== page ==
A technician measures flow in the Little Snake River near Dixon in 2018. (USGS)

A “flash drought” that hit Wyoming in summer and fall 2020 left more than 95% of the state abnormally dry or affected by drought, a big change from a year ago when only about a quarter of the state was affected by a lack of moisture.

The U.S drought monitor for Wyoming at the end of January also classified 26% of the state in “extreme drought,” one step below the most severe “exceptional drought” category. Experts say only 4% of the state — most of Teton County — had no dry or drought conditions on Jan. 26.

“We’re coming off a really bad season last year,” said Tony Bergantino, acting director of the Water Resources Data System in the Wyoming State Climate Office. “Soil moisture is abysmally low.”

A map showing drought across Wyoming at the end of January, the deeper red depicting the areas most affected by a lack of moisture. (U.S. Drought Monitor)

While the balance of winter holds hope for additional precipitation, some people already are bracing for impacts should the dry trend continue. At the Worland Field office for the U.S. Bureau of Land Management, for example, range managers have notified those with grazing leases of potential impacts.

“If drought conditions do not improve, it is possible that there may not be enough forage to fulfill the total authorized [animal-unit-months] on your permit or lease for the upcoming season,” Worland BLM Field Manager Michael Phillips wrote permittees in a January letter. The U.S. Department of Agriculture in January designated Sublette, Lincoln and Crook counties disaster areas because of drought.

Wyoming’s snowpack averaged 75% of normal water content Monday, the National Resource Conservation Service reported. Last year at this time the median average was 140% and the year before it measured 137%.

Maps show the Madison and Tongue river basins had snowpacks with the highest water content in the state this week, measuring 96% and 90% of average respectively.

Spring precipitation may not make up for existing deficits, Bergantino said. “The snows we’re getting right now, it’s hard to tell what beneficial water is in those.”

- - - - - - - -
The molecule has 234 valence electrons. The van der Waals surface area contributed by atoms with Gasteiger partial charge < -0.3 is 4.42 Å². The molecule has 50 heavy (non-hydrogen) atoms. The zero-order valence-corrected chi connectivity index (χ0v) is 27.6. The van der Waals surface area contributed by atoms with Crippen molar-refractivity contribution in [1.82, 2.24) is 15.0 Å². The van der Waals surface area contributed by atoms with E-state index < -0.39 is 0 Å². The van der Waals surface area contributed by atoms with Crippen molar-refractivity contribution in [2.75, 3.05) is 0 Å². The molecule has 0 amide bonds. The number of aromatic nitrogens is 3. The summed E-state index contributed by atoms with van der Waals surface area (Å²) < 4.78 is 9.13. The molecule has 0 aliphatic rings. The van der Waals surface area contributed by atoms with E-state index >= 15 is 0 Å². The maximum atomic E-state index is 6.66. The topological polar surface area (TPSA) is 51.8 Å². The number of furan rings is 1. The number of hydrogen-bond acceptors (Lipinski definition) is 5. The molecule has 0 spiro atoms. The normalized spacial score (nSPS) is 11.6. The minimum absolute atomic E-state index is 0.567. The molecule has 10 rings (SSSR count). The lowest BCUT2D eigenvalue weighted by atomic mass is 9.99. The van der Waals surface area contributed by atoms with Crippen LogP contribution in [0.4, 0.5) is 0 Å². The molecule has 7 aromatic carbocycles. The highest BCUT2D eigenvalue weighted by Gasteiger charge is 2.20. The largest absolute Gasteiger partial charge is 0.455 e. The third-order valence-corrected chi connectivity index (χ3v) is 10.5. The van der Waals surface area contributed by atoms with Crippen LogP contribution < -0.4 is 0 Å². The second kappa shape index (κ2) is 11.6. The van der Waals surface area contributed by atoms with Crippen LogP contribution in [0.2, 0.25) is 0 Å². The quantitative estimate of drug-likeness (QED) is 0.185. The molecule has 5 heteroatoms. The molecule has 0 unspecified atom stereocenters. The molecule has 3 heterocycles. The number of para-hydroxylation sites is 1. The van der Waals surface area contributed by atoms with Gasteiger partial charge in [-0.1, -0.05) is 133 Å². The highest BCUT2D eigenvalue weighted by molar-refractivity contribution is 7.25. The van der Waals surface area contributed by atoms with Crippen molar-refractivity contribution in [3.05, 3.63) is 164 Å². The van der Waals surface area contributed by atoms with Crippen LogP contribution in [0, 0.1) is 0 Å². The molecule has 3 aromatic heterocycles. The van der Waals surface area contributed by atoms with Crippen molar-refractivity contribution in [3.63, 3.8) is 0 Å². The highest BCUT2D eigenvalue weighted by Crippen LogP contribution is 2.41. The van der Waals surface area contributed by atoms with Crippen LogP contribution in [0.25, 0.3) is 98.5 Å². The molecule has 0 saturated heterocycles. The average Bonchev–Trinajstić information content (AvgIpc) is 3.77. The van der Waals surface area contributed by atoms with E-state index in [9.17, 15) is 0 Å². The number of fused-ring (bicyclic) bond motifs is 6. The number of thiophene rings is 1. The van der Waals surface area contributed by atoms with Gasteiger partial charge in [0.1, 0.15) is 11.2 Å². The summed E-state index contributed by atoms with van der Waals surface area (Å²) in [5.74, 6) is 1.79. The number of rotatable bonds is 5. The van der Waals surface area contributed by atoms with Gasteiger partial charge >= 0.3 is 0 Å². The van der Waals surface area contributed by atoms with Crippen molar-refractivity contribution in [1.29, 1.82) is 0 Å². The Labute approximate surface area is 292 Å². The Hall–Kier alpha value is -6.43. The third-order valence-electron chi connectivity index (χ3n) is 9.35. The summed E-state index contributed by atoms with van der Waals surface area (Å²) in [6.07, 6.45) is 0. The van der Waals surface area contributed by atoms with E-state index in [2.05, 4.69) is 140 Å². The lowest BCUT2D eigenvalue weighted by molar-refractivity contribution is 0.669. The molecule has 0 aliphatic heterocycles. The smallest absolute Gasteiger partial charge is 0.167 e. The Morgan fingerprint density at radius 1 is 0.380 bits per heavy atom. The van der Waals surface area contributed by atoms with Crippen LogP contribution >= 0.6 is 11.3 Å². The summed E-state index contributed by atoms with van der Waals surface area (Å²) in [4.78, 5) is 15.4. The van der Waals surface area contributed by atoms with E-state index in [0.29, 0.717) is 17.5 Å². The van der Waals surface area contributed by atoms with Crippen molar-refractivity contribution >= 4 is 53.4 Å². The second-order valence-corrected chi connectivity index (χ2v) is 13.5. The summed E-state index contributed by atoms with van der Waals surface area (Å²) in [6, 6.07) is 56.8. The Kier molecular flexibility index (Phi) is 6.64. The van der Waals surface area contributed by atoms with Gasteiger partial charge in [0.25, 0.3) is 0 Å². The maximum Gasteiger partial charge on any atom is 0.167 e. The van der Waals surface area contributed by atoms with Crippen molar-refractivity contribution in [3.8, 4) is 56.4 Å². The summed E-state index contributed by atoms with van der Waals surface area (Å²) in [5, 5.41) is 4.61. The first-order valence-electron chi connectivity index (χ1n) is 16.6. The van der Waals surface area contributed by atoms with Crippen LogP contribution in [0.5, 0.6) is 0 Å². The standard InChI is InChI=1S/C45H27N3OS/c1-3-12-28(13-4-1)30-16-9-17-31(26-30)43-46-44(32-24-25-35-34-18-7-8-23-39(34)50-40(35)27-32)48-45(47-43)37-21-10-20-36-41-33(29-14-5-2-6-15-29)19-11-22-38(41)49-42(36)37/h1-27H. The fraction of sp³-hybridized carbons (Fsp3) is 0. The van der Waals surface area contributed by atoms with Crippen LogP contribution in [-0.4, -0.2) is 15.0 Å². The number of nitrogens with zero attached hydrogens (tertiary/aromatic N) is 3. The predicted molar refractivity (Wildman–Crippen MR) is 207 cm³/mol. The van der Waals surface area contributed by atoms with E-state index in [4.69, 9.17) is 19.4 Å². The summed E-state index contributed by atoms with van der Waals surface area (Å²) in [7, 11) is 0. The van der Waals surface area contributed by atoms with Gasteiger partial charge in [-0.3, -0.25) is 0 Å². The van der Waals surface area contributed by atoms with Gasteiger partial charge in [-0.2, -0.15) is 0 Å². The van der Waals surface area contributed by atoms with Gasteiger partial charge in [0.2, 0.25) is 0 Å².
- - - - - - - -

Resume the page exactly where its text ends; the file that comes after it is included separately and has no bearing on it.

Double trouble

Two issues affect today’s snowpack. For one, some of the snow will have no effect on soil moisture at all.

“Most of it is sublimating — going directly from snow into water vapor,” Bergantino said. “We’re losing a lot of that before it gets into the ground.”

This graph shows how a flash drought hit the state in 2020. (Wyoming State Climate Office)

Another issue is the dryness of the soil today. It will require some moisture just to get back to normal.

“Once that snowpack starts melting, a lot more is going to go to replenish that soil moisture before it can get to running off,” Bergantino said.

He described the state’s “flash drought.”

“We had some dry months followed by some warmer weather,” he said. “It was kind of a perfect storm getting this set up.”

2020 was the fifth-driest year since 1895, Bergantino said. August was the third-driest August, he said.

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Specialists first applied the “extreme drought” classification — one level below the most severe “exceptional drought” category — to parts of the state on July 21, 2020, he said. The U.S. Drought Monitor assigned an “exceptional drought” label to parts of the state in November.

Although precipitation has ameliorated that slightly, the designation was remarkable, Bergantino said. 

“The last time we had seen anything like that was [in the] 2012-’13 period,” he said, Wyoming’s driest ever. Without some relief in the snowpack, “I see things continuing … at this level or worse.”

Phillips’ letter to stockgrowers asks for planning.

“Residual forage that supported much of the livestock grazing in the 2020 grazing season is now limited or gone,” he wrote. “We are aware that changes to your livestock operation may cause uncertainty and economic hardship. Therefore, we would like to work with you now to plan for the upcoming season in order to maximize collaboration.”

Holders of grazing leases and permits should be ready to discuss changes to when stock is turned out on public lands, which pastures are used and how long animals may be allowed to graze, the letter said.

Angus M. Thuermer Jr. is the natural resources reporter for WyoFile. He is a veteran Wyoming reporter and editor with more than 35 years experience in Wyoming. Contact him at angus@wyofile.com or (307)...

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  1. After two articles about the potential dangers of renewable energy development that don’t mention climate change, and now an article about the major drought afflicting our state that likewise omits mention of this phenomenon, a reader begins to wonder whether WyoFile is actively avoiding the subject.

    1. Ranchers get compensated if they have to haul water and feed and if they can’t use their permit due to drought or wildfires. Look up LFP and ELAP.

  2. This has to be tough for agriculture in Wyoming. How can ranchers protect themselves? I don’t see how they can deal with such drastic changes from one year to the next. It seems that two or three bad years could be devastating. The fossil fuel industry may be waning also. Is there any connection? This may be a time for government help. Your representatives in DC may be called to help? Partisan politics may have to give way to the fundamental role of state and national government.

    1. Very true, but that is blasphemy here, even though the stock accounts for only between 1 and 2 percent of the national beef output.